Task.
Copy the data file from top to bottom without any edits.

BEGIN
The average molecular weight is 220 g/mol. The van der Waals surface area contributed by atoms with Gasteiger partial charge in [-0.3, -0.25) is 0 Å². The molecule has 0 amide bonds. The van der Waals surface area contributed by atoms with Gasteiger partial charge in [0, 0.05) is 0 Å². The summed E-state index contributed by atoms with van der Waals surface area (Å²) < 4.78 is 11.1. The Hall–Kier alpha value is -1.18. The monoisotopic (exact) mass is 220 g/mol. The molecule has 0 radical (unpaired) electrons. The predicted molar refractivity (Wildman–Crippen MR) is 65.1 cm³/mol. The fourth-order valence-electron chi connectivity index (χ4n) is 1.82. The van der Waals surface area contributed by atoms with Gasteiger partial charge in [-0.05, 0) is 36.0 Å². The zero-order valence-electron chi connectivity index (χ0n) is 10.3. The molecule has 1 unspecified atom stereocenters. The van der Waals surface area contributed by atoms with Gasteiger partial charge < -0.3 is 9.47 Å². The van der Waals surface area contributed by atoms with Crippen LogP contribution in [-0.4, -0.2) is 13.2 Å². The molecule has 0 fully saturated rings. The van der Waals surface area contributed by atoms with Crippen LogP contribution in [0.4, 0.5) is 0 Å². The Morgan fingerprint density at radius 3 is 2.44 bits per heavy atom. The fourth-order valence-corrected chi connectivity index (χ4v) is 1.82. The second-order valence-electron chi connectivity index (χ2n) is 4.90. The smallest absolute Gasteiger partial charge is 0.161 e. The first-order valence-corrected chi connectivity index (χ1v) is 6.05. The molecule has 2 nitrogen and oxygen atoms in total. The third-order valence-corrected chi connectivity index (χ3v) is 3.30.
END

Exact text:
The average molecular weight is 220 g/mol. The van der Waals surface area contributed by atoms with Gasteiger partial charge in [-0.3, -0.25) is 0 Å². The molecule has 0 amide bonds. The van der Waals surface area contributed by atoms with Gasteiger partial charge in [0, 0.05) is 0 Å². The summed E-state index contributed by atoms with van der Waals surface area (Å²) < 4.78 is 11.1. The Hall–Kier alpha value is -1.18. The monoisotopic (exact) mass is 220 g/mol. The molecule has 0 radical (unpaired) electrons. The predicted molar refractivity (Wildman–Crippen MR) is 65.1 cm³/mol. The fourth-order valence-electron chi connectivity index (χ4n) is 1.82. The van der Waals surface area contributed by atoms with Gasteiger partial charge in [-0.05, 0) is 36.0 Å². The zero-order valence-electron chi connectivity index (χ0n) is 10.3. The molecule has 1 unspecified atom stereocenters. The van der Waals surface area contributed by atoms with Gasteiger partial charge < -0.3 is 9.47 Å². The van der Waals surface area contributed by atoms with Crippen LogP contribution in [-0.4, -0.2) is 13.2 Å². The molecule has 0 fully saturated rings. The van der Waals surface area contributed by atoms with Crippen LogP contribution in [0.4, 0.5) is 0 Å². The Morgan fingerprint density at radius 3 is 2.44 bits per heavy atom. The fourth-order valence-corrected chi connectivity index (χ4v) is 1.82. The second-order valence-electron chi connectivity index (χ2n) is 4.90. The smallest absolute Gasteiger partial charge is 0.161 e. The first-order valence-corrected chi connectivity index (χ1v) is 6.05. The molecule has 2 nitrogen and oxygen atoms in total. The third-order valence-corrected chi connectivity index (χ3v) is 3.30.